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Excerpt 32:

When you have recourse to divination, remember that you know not what the event will be, and you come to learn it of the diviner; but of what nature it is you know before you come, at least if you are a philosopher. For if it is among the things not in our own control, it can by no means be either good or evil. Don’t, therefore, bring either desire or aversion with you to the diviner (else you will approach him trembling), but first acquire a distinct knowledge that every event is indifferent and nothing to you., of whatever sort it may be, for it will be in your power to make a right use of it, and this no one can hinder; then come with confidence to the gods, as your counselors, and afterwards, when any counsel is given you, remember what counselors you have assumed, and whose advice you will neglect if you disobey. Come to divination, as Socrates prescribed, in cases of which the whole consideration relates to the event, and in which no opportunities are afforded by reason, or any other art, to discover the thing proposed to be learned. When, therefore, it is our duty to share the danger of a friend or of our country, we ought not to consult the oracle whether we will share it with them or not. For, though the diviner should forewarn you that the victims are unfavorable, this means no more than that either death or mutilation or exile is portended. But we have reason within us, and it directs, even with these hazards, to the greater diviner, the Pythian god, who cast out of the temple the person who gave no assistance to his friend while another was murdering him.

Original Greek, Excerpt 32:

ὅταν μαντικῇ προσίῃς, μέμνησο, ὅτι, τί μὲν ἀποβήσεται, οὐκ οἶδας, ἀλλὰ ἥκεις ὡς παρὰ τοῦ μάντεως αὐτὸ πευσόμενος, ὁποῖον δέ τι ἐστίν, ἐλήλυθας εἰδώς, εἴπερ εἶ φιλόσοφος. εἰ γάρ ἐστί τι τῶν οὐκ ἐφ᾽ ἡμῖν, πᾶσα ἀνάγκη μήτε ἀγαθὸν αὐτὸ εἶναι μήτε κακόν. μὴ φέρε οὖν πρὸς τὸν μάντιν ὄρεξιν ἢ ἔκκλισιν μηδὲ τρέμων αὐτῷ πρόσει, ἀλλὰ διεγνωκώς, ὅτι πᾶν τὸ ἀποβησόμενον ἀδιάφορον καὶ οὐδὲν πρὸς σέ, ὁποῖον δ᾽ ἂν ᾖ, ἔσται αὐτῷ χρήσασθαι καλῶς καὶ τοῦτο οὐθεὶς κωλύσει. θαῤῥῶν οὖν ὡς ἐπὶ συμβούλους ἔρχου τοὺς θεούς· καὶ λοιπόν, ὅταν τί σοι συμβουλευθῇ, μέμνησο τίνας συμβούλους παρέλαβες καὶ τίνων παρακούσεις ἀπειθήσας. ἔρχου δὲ ἐπὶ τὸ μαντεύεσθαι, καθάπερ ἠξίου Σωκράτης, ἐφ᾽ ὧν ἡ πᾶσα σκέψις τὴν ἀναφορὰν εἰς τὴν ἔκβασιν ἔχει καὶ οὔτε ἐκ λόγου οὔτε ἐκ τέχνης τινὸς ἄλλης ἀφορμαὶ δίδονται πρὸς τὸ συνιδεῖν τὸ προκείμενον· ὥστε, ὅταν δεήσῃ συγκινδυνεῦσαι φίλῳ ἢ πατρίδι, μὴ μαντεύεσθαι, εἰ συγκινδυνευτέον. καὶ γὰρ ἂν προείπῃ σοι ὁ μάντις φαῦλα γεγονέναι τὰ ἱερά, δῆλον ὅτι θάνατος σημαίνεται ἢ πήρωσις μέρους τινὸς τοῦ σώματος ἢ φυγή· ἀλλ᾽ αἱρεῖ ὁ λόγος καὶ σὺν τούτοις παρίστασθαι τῷ φίλῳ καὶ τῇ πατρίδι συγκινδυνεύειν. τοιγαροῦν τῷ μείζονι μάντει πρόσεχε, τῷ Πυθίῳ, ὃς ἐξέβαλε τοῦ ναοῦ τὸν οὐ βοηθήσαντα ἀναιρουμένῳ τῷ φίλῳ.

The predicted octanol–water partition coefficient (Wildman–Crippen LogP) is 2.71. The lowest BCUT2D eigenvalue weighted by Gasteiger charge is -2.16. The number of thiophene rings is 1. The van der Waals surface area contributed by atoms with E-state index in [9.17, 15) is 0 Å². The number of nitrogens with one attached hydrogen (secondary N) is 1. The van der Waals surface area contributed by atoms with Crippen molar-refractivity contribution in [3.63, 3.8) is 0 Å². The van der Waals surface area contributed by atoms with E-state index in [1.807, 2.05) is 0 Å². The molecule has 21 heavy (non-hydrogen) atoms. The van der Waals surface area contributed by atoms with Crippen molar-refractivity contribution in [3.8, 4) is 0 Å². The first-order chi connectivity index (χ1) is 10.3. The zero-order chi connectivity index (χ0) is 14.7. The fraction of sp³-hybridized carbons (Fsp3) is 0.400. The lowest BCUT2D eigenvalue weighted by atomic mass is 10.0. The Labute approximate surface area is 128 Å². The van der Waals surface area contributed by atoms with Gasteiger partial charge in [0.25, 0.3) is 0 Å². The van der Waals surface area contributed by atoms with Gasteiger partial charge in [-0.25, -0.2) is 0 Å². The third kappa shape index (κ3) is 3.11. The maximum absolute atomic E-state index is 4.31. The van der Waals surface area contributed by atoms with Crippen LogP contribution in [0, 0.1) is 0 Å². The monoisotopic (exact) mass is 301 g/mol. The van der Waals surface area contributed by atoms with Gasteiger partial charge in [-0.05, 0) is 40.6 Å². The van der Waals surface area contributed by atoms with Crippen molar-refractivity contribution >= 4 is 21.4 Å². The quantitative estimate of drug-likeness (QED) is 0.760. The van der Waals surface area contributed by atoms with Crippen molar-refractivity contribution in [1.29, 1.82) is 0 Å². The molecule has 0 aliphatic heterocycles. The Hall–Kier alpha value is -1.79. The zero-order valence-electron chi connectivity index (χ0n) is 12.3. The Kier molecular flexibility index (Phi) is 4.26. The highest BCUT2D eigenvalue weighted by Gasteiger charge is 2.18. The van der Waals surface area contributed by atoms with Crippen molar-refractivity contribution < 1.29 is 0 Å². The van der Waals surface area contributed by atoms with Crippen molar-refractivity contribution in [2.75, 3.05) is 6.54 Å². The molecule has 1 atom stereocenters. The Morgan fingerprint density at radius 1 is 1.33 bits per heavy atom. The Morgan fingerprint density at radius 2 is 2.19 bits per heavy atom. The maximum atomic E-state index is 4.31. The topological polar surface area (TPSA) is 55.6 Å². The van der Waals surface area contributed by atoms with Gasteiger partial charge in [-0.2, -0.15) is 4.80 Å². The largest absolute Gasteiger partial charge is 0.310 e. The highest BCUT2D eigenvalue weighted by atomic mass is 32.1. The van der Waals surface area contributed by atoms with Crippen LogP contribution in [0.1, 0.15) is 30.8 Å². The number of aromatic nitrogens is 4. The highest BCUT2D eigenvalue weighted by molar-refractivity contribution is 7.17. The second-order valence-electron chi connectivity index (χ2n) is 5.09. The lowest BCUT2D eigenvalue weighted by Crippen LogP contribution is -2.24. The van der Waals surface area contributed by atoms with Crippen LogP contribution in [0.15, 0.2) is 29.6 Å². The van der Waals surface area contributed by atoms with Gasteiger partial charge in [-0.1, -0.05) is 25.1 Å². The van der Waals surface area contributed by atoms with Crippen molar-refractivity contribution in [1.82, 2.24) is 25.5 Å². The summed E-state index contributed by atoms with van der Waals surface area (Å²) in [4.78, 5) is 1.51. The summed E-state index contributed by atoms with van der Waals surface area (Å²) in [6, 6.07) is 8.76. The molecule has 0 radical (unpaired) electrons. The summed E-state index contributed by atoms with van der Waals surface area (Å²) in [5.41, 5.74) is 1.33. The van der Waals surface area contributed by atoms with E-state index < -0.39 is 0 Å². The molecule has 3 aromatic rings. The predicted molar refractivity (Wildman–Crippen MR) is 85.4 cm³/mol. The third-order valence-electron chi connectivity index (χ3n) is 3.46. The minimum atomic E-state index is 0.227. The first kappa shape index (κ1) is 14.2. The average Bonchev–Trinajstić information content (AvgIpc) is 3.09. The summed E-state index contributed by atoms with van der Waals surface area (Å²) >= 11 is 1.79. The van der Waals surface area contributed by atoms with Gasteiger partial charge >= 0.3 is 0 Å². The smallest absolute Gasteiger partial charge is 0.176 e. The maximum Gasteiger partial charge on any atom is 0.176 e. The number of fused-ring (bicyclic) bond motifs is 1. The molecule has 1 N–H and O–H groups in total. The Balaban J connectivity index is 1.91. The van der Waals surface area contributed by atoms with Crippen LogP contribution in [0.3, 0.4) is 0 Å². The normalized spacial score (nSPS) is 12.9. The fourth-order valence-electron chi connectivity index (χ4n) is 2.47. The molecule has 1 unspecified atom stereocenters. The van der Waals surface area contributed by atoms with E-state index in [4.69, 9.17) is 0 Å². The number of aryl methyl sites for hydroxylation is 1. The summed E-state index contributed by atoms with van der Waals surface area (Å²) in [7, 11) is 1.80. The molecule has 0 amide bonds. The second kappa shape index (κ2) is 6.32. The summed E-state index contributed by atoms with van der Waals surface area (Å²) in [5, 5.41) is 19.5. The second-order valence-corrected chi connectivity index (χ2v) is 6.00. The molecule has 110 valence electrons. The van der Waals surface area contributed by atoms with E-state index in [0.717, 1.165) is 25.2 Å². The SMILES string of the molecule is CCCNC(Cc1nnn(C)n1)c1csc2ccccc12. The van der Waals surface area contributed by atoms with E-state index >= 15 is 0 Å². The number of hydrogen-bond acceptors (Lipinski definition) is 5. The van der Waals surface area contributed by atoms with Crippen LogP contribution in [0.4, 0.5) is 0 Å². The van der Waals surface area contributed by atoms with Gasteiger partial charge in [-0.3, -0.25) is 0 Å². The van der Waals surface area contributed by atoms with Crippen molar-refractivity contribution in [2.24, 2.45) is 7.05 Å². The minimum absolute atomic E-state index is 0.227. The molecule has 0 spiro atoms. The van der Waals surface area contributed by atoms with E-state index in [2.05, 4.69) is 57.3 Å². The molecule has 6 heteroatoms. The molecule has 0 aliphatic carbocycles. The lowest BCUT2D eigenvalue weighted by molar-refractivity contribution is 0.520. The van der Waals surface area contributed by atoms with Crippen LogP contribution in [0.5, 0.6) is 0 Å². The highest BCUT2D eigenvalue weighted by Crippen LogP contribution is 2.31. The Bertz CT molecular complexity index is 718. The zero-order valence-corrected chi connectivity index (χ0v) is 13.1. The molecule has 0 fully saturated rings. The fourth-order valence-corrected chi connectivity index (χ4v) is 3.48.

Illustration of Epictetus in Edward Ivie’s 1715 Latin translation of the Enchiridion. Frontispiece drawn likely by William Sonmans. The engraver is Michael Burghers.
Portrait of Elizabeth Carter. Wissenschaftlichen Bibliothek der Stadt Trier/Stadtarchiv.

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About Epictetus: https://en.wikipedia.org/wiki/Epictetus🌿About Elisabeth Carter: https://en.wikipedia.org/wiki/Elizabeth_Carter 🌿About Epictetus’ disciple Arrian: https://en.wikipedia.org/wiki/Arrian